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Back in Balance

Two of the fundamental principles of Chinese Medicine are balance and harmony. In this system of medicine, the body is conceived of as a complex network, with each part reflecting the whole and connected to every other part via the neurovascular and fascial vessel systems that I have discussed previously. Beyond this, each person is also seen as a part of a wider network formed by the outside environment, a part of nature, receiving nourishment and support from the various external sources like food, water and the warmth of the sun, but also from personal relationships and social group interactions.

All of these interconnected networks exist in a state of dynamic balance, fluctuating according to our actions, emotions, activities and events that befall us. When disease or dysfunction occurs, it could be seen as a disruption affecting this state of balance leading to an imbalance. However, another way to look at it is that the state of dynamic balance has simply shifted to a new state that represents the body’s best attempt to cope with the various circumstances. Let’s take the case, for example, of an office worker, who has a particularly stressful job, with constant deadlines and performance markers to attain. This person might also work at a computer for large portions of the day, breathing shallowly and hunched over. They may also come back to a home life filled with family responsibilities, looking after the needs of young children etc. Over the past few months it may not come as a huge surprise that this person has developed very tight, painful shoulders and a stiff neck. It may be tempting for them to see their body as ‘letting them down’, and ‘going wrong’, but in fact, with all the stress that is going on and the poor posture the body is simply finding the best way to maintain balance and function given the demands placed upon it. Unfortunately the longer the body stays in this less desirable state of balance the more it becomes ingrained. Also, a vicious cycle can occur whereby an already poor posture is worsened in attempts to relieve the tension, and the chronic pain can lead to irritability which tends to make personal and work relationships suffer leading to yet more stress and tension…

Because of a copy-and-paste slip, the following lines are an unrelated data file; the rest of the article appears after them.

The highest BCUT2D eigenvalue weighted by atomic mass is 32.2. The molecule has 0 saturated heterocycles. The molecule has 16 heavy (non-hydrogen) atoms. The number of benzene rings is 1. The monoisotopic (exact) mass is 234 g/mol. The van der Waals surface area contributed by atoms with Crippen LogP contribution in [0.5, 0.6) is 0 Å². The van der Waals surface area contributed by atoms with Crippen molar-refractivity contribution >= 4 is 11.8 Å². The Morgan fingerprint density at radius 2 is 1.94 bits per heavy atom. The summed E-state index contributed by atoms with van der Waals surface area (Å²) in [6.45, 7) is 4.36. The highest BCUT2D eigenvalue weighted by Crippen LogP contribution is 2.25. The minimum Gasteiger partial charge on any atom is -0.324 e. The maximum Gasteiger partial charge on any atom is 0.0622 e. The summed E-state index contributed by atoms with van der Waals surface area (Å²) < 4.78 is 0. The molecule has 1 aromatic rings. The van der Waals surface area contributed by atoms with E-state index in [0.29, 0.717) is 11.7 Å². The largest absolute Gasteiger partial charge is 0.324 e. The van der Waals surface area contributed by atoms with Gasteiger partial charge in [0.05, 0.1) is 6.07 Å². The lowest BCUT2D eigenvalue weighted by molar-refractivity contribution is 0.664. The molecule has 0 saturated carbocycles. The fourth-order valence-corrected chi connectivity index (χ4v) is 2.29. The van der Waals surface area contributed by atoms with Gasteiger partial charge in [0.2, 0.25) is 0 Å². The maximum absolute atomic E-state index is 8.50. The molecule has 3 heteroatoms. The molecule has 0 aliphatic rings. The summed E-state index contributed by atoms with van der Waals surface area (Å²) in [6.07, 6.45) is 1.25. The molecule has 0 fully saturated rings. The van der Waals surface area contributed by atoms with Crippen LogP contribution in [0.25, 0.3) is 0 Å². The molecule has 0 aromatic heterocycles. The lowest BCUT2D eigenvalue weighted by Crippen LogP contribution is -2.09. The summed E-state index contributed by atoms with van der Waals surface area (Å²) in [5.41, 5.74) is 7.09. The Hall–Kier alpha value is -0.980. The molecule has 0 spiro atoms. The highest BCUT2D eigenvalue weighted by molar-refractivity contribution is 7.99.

So how can acupuncture help with this? Firstly, by placing needles in certain parts of the body, we can help to move the body into a different, more desirable state of balance, relieving the tension that has accumulated in one region by stimulating a complementary region. When this region has been correctly chosen, patients will usually know pretty quickly, as they will feel the pain and tension ease. As the tension eases, that person then has a chance to reverse the vicious cycle. Using insights into their condition that can be offered from a Chinese Medicine perspective, they can make changes to posture and perhaps engage in some simple breathing exercises to help reduce stress. These lifestyle changes combined with the acupuncture can quickly help to bring long-lasting relief from the condition and minimise the chance of recurrence.

Rob Veater Acupuncture: providing effective acupuncture services for Colne Engaine, Earls Colne, Pebmarsh, Halstead, Sudbury, Colchester and surrounding areas